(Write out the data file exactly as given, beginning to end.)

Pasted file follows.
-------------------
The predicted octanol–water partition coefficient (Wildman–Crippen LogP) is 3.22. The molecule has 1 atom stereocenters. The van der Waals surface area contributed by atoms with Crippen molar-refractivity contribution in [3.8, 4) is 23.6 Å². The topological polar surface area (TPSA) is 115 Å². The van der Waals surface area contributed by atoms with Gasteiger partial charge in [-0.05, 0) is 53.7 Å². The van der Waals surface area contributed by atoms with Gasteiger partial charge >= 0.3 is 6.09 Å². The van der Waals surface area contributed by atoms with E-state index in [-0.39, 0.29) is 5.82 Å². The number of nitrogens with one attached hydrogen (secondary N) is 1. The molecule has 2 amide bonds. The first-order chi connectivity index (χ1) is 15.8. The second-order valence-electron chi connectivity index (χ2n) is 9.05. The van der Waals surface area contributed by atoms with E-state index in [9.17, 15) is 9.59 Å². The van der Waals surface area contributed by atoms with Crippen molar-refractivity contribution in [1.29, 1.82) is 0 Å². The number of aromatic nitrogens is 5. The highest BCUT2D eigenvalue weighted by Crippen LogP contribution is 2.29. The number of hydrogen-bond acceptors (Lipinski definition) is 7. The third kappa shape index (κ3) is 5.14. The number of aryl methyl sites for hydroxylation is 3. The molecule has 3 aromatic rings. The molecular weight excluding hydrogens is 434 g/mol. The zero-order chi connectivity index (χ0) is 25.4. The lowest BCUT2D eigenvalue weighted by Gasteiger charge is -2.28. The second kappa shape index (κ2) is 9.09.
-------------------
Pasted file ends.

The predicted octanol–water partition coefficient (Wildman–Crippen LogP) is 3.22. The molecule has 1 atom stereocenters. The van der Waals surface area contributed by atoms with Crippen molar-refractivity contribution in [3.8, 4) is 23.6 Å². The topological polar surface area (TPSA) is 115 Å². The van der Waals surface area contributed by atoms with Gasteiger partial charge in [-0.05, 0) is 53.7 Å². The van der Waals surface area contributed by atoms with Gasteiger partial charge >= 0.3 is 6.09 Å². The van der Waals surface area contributed by atoms with E-state index in [-0.39, 0.29) is 5.82 Å². The number of nitrogens with one attached hydrogen (secondary N) is 1. The molecule has 2 amide bonds. The first-order chi connectivity index (χ1) is 15.8. The second-order valence-electron chi connectivity index (χ2n) is 9.05. The van der Waals surface area contributed by atoms with E-state index in [9.17, 15) is 9.59 Å². The van der Waals surface area contributed by atoms with Crippen molar-refractivity contribution in [1.29, 1.82) is 0 Å². The number of aromatic nitrogens is 5. The highest BCUT2D eigenvalue weighted by Crippen LogP contribution is 2.29. The number of hydrogen-bond acceptors (Lipinski definition) is 7. The third kappa shape index (κ3) is 5.14. The number of aryl methyl sites for hydroxylation is 3. The molecule has 3 aromatic rings. The molecular weight excluding hydrogens is 434 g/mol. The zero-order chi connectivity index (χ0) is 25.4. The lowest BCUT2D eigenvalue weighted by Gasteiger charge is -2.28. The second kappa shape index (κ2) is 9.09.